that there are no clear methodologies or sets of methodologies that help incorporate such
dimension in an objective, easy and eﬃcient way. The ECD approach aims to ensure
that the concerns, intuitions and knowledge in regards to the importance of this dimen‐
sion in the interface design ﬁeld ﬁnds a way to reach professionals around the world that
are craving for solutions to help, not only improve their products, but the satisfaction
level of their users in a way beyond removal of frustration, and in a more engaging and
added-value way. And to do so, emotion has to be looked at from a bigger distance, from
a global point of view for the experience, and not as only a part of a concrete designed
5 Opening-up to the Emotional Dimension
Just as designers must understand their users’ needs, characteristics and behavior, is also
necessary to understand designers themselves. Human beings tend to do what had previ‐
ously worked for them, insist in their practices and ways of doing things and many times
ﬁnd themselves resistant to change . As the need to understand and integrate the
emotion dimension has well documented and alive for decades, the user experience
community has only entered superﬁcial or peripheral stages, and not seriously enough
to make the leap that user experience needs to make, to innovate in user experience by
looking at the design process from an emotion-centered perspective, instead of a task-
centered perspective which incorporates the user at the center.
Integrating the emotional dimension requires for all of those involved in the design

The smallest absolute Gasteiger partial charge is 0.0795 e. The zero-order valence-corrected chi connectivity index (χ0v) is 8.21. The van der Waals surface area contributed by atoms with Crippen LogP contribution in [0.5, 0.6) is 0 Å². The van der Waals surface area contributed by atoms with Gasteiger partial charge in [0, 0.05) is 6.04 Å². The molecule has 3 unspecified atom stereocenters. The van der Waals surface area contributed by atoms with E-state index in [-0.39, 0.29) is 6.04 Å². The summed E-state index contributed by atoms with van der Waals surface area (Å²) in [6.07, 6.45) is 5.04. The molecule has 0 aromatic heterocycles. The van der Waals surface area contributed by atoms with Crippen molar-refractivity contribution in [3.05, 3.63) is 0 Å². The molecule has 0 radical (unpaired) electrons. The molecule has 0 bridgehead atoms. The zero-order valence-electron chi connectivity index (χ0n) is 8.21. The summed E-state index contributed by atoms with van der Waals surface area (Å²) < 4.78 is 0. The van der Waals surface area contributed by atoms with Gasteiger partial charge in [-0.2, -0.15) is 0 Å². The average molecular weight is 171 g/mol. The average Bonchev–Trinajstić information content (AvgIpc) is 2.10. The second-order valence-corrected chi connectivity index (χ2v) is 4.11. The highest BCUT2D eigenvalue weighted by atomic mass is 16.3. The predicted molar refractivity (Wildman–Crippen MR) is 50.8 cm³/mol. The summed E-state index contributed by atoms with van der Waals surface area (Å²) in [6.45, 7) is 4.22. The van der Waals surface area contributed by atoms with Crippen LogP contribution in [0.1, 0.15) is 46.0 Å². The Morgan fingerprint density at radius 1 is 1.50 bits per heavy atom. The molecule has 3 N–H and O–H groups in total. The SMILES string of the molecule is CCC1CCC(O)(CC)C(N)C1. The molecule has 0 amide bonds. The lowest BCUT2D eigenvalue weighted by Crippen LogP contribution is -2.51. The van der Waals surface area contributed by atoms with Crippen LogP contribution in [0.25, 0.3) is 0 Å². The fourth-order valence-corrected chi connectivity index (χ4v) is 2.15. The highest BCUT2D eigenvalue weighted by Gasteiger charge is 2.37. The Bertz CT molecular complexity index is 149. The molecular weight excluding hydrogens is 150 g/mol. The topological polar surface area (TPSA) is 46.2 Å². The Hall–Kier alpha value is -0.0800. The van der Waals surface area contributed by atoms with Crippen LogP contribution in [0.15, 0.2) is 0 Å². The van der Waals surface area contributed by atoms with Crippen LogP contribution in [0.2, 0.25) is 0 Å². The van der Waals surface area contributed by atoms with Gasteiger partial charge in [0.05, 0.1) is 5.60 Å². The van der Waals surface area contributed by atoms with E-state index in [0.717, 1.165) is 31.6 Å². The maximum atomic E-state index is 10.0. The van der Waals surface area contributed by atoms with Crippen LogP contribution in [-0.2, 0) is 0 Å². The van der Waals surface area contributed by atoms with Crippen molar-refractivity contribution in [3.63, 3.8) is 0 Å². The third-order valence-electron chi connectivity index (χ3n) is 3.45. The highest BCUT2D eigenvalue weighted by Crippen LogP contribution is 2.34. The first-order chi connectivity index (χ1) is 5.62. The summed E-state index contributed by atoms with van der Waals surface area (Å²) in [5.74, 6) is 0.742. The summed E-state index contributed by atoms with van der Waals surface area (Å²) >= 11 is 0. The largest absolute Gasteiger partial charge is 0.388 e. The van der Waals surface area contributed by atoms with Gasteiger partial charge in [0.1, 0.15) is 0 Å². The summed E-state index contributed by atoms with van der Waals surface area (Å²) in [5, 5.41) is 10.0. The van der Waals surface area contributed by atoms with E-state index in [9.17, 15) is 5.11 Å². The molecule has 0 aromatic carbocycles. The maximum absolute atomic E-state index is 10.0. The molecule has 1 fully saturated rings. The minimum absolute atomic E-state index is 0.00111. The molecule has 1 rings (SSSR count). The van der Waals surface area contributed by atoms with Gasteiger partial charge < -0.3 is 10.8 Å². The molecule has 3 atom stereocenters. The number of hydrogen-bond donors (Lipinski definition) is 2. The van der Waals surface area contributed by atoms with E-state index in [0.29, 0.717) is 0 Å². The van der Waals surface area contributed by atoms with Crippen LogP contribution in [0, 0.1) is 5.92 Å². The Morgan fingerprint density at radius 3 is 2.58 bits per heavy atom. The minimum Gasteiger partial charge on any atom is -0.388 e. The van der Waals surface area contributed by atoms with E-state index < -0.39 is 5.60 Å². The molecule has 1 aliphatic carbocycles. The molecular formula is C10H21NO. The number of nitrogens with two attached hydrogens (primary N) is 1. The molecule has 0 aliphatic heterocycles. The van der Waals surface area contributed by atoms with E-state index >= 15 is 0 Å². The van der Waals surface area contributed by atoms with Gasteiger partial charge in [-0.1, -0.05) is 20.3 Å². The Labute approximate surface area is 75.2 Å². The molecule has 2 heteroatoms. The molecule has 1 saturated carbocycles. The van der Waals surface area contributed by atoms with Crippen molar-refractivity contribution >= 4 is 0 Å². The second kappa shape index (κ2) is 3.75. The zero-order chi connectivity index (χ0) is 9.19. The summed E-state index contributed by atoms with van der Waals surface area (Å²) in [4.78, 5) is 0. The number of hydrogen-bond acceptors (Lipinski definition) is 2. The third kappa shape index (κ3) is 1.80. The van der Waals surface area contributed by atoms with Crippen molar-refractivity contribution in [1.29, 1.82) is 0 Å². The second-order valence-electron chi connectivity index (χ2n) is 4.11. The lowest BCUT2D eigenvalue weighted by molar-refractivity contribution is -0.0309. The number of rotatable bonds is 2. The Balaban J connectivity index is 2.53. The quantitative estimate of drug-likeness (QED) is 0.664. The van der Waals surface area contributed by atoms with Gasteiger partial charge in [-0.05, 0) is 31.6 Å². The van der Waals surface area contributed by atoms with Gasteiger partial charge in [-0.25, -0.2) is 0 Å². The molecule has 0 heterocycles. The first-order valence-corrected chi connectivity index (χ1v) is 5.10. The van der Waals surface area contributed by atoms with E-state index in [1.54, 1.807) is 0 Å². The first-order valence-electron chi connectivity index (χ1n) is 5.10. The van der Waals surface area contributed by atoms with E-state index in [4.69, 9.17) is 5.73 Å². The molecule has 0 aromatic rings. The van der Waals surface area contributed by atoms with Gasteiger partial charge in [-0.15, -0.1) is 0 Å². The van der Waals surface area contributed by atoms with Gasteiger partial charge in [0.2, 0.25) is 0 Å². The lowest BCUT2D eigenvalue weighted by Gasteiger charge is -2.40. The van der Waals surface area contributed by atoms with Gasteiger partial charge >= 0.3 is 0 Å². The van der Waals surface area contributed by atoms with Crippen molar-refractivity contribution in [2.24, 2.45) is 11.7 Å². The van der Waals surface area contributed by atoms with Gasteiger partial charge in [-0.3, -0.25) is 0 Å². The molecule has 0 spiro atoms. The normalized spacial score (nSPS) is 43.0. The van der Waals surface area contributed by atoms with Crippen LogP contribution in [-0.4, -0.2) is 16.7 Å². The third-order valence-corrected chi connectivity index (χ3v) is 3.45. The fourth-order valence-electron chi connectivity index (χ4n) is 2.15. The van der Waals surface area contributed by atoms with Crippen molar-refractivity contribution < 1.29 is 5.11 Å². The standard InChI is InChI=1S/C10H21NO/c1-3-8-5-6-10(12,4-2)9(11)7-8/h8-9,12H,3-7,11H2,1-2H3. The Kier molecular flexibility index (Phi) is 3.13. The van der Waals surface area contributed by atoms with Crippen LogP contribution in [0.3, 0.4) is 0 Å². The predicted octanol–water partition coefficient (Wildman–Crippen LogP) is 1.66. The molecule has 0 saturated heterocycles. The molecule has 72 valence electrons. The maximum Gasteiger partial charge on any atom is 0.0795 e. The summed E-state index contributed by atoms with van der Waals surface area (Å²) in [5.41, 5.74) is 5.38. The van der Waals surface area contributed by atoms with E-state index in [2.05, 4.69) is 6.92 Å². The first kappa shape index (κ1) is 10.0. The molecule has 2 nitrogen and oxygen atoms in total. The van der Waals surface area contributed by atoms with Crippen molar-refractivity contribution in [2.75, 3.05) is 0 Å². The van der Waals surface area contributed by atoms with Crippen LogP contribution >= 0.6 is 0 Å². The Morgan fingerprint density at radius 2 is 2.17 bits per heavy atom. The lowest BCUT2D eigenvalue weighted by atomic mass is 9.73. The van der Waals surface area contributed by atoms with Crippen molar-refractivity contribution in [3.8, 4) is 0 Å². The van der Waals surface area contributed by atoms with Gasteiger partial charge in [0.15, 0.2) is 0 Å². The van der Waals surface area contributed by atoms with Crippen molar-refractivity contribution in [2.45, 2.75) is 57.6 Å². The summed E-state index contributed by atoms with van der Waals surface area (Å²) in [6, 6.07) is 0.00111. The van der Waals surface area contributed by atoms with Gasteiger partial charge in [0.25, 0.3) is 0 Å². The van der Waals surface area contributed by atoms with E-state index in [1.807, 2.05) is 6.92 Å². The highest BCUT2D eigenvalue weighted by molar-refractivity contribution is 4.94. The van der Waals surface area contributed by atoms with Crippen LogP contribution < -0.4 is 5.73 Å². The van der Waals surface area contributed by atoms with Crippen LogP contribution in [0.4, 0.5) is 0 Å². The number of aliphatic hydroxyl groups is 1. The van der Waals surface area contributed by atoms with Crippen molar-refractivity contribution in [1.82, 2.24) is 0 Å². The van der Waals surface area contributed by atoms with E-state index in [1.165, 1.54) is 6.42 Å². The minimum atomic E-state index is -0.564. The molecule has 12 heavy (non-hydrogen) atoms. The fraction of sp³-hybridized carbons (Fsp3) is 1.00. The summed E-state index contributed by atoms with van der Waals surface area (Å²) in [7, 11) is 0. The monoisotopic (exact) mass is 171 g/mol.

process to be open to new ways of doing things, challenge current methods and incor‐
porate new ideas (often meaning people with diﬀerent talents and experiences).
5.1 The Case of Mobile Phones
A great example of the above-described situation is what has taken place in the mobile
industry during these past years, since these were able to access the Internet and the
many services oﬀered through them (e.g. email).
Most mobile manufacturing companies (often lead by engineers) have designed and
competed with similar products (Nokia, BlackBerry, Samsung, Erikson, Etc.). During
the annual Mobile World Congress, a gathering of the top mobile industry players
became a showcase of similar products trying to compete amongst themselves. During
the mobile fair, visitors are able to conﬁrm that mobile devices have been designed for
Emotion-Centered-Design (ECD) New Approach for Designing 411
similar Personas and for the tasks these had been planned to execute. The phones
displayed and showcased during the 2002 Mobile World Congress:
– Were mostly black
– Had small buttons with multiple functions each
– Used the same number keyboard to type text
– Lacked interface color and aesthetics
– Used technical language
– Hard to set up (settings)
– Displayed cluttered menus
– Displayed as luxurious items (following a display design similar to those found in
New York Fifth Avenue jewelry stores)
– Supported by visual materials representing the young and mature executive world
(suits, success, beauty, perfection, etc.)
– Geared to executive professionals
– Geared to men.
When the ﬁrst Apple’s iPhone was launched in 2007 , it was mentioned by Time
Magazine as the “Invention of the Year” . This new mobile phone had broken with
what had been done to-date and for the past 9 years has been rated the highest in user
satisfaction: “For the ninth consecutive study, Apple ranks highest among manufacturers
of smartphones in customer satisfaction. Apple achieves a score of 855 and performs
particularly well in physical design and ease of operation”. . What had apple done
diﬀerently? Apple challenged the status quo of the mobile industry and made its initial
breakthrough by making the following changes:
• Geared to a much wider population through ease-of-use characteristics.
• Integrated aesthetics into the physical design of the device and the interfaces.